2013 will see the debut of a new version of the famed Zenith Rainbow as a limited edition. It will be a version of the lovely Zenith Stratos, and we have an early hands-on look. The official name of the watch is the Zenith El Primero Stratos Flyback Rainbow Boutique Edition watch, and it will be limited to only 250 pieces. The cult classic Rainbow aviation watch began life in the 1990s with the 40mm wide Zenith El Primero Rainbow Flyback. Zenith said that they made it for the Aero-Club De France, which is a French aviation club, and that the colors on the dial were simply “aviation colors.” It is one of my favorite older Zenith sport watches, and I was really happy to see a fresh version for today.

The El Primero Rainbow was a rather popular sport watch at the time of its debut and included the in-house made El Primero 405Z automatic chronograph movement with a flyback mechanism. Apparently Zenith produced this movement specially for the Rainbow collection, which added a flyback complication to the 405. Today the same movement is used in a lot of Zenith watches, and found its way into the 2010 Defy Rainbow, as well as the Stratos Rainbow of today (though it just says 405) on the movement.

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Oddly enough the original Zenith Rainbow wasn’t just one chronograph watch with a colorful dial, but was also the name used for the exact same watch with a simpler black and white dial. More so, the Rainbow collection grew to include some three-hand models as well. These original Rainbows are pretty sought after and can reach prices of up to $5,000 when in good condition. Expect to pay about $3,000 – $4,000 on average for one, though some versions are close to $2,500. An original Rainbow Flyback Chronograph is a great watch to have.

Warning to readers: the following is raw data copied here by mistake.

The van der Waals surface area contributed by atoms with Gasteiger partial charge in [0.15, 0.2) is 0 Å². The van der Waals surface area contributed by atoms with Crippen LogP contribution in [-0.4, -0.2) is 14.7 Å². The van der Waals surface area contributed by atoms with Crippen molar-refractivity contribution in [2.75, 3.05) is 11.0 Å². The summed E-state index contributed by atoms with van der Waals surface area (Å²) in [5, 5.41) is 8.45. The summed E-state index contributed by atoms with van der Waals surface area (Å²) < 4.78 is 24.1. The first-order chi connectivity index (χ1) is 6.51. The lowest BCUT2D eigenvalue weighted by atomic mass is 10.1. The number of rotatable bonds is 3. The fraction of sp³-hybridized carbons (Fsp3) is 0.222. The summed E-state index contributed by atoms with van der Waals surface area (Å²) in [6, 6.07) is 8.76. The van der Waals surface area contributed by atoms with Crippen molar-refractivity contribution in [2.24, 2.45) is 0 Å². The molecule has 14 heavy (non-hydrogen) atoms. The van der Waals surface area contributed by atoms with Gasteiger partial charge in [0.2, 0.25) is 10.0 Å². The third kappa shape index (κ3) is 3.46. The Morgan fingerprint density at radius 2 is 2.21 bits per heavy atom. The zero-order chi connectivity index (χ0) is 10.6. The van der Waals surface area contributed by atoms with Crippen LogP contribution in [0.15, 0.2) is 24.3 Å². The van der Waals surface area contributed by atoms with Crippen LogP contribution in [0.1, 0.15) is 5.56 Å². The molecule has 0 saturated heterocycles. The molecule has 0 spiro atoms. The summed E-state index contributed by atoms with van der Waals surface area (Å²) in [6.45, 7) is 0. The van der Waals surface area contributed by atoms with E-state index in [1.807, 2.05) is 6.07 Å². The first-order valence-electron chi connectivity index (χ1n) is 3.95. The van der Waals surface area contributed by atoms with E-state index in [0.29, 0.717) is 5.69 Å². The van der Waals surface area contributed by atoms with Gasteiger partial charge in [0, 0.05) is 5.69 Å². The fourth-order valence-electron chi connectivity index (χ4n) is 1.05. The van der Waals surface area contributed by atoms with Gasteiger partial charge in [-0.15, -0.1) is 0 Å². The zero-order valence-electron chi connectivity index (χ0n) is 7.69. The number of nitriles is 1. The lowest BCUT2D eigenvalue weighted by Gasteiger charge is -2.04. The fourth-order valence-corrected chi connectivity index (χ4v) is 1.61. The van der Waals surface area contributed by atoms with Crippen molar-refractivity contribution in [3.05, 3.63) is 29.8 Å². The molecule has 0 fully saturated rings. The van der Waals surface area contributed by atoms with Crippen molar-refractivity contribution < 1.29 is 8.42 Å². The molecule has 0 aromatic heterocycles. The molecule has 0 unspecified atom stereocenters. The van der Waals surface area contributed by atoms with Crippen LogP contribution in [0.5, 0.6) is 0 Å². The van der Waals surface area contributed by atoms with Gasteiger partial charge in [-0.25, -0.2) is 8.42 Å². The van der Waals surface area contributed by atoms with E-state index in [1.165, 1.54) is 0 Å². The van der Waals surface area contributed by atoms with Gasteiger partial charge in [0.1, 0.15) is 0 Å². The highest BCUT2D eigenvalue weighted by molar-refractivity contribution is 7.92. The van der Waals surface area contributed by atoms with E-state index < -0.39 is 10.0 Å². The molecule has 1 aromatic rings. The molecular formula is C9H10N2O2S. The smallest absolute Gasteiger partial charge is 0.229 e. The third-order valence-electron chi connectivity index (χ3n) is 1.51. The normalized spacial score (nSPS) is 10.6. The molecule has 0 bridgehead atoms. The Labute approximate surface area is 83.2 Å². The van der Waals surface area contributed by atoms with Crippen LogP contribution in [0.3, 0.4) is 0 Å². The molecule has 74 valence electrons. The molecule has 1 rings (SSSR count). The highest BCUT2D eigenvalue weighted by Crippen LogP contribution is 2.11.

In 2010 Zenith released the El Primero Defy Rainbow with a black and textured silver dial. In my opinion this version of the Rainbow was one of the best lookers from the Nataf years. It was a larger piece at 46.5mm wide as is the Stratos version (at over 45mm wide) and was the only Rainbow to actually say “Rainbow” on the dial. At the time these did not sell very well and were in production for a very short time. If you can find one – especially with the black dial – I recommend you pick it up. It very much has the stuff collector’s items are made from. Rather than using the 405 movement, the Defy Rainbow used something called the El Primero 400FC. I don’t know what the difference was as it had all the same complications. UPDATE: According to Zenith the El Primero 400FC is slightly unique because it used a “Zenithium” metal balance wheel bridge (the whole Defy collection did), that was a aluminum, titanium, and niobium alloy. It’s purpose was to absorb some shock helping accuracy and longevity. Interesting! It also happened to be water resistant to 300 meters and spurred the genesis of the Zenith star counterweight on the chrono seconds hand. You’ll notice that the Stratos Rainbow uses the exact same seconds hand as the 2010 Defy Rainbow.

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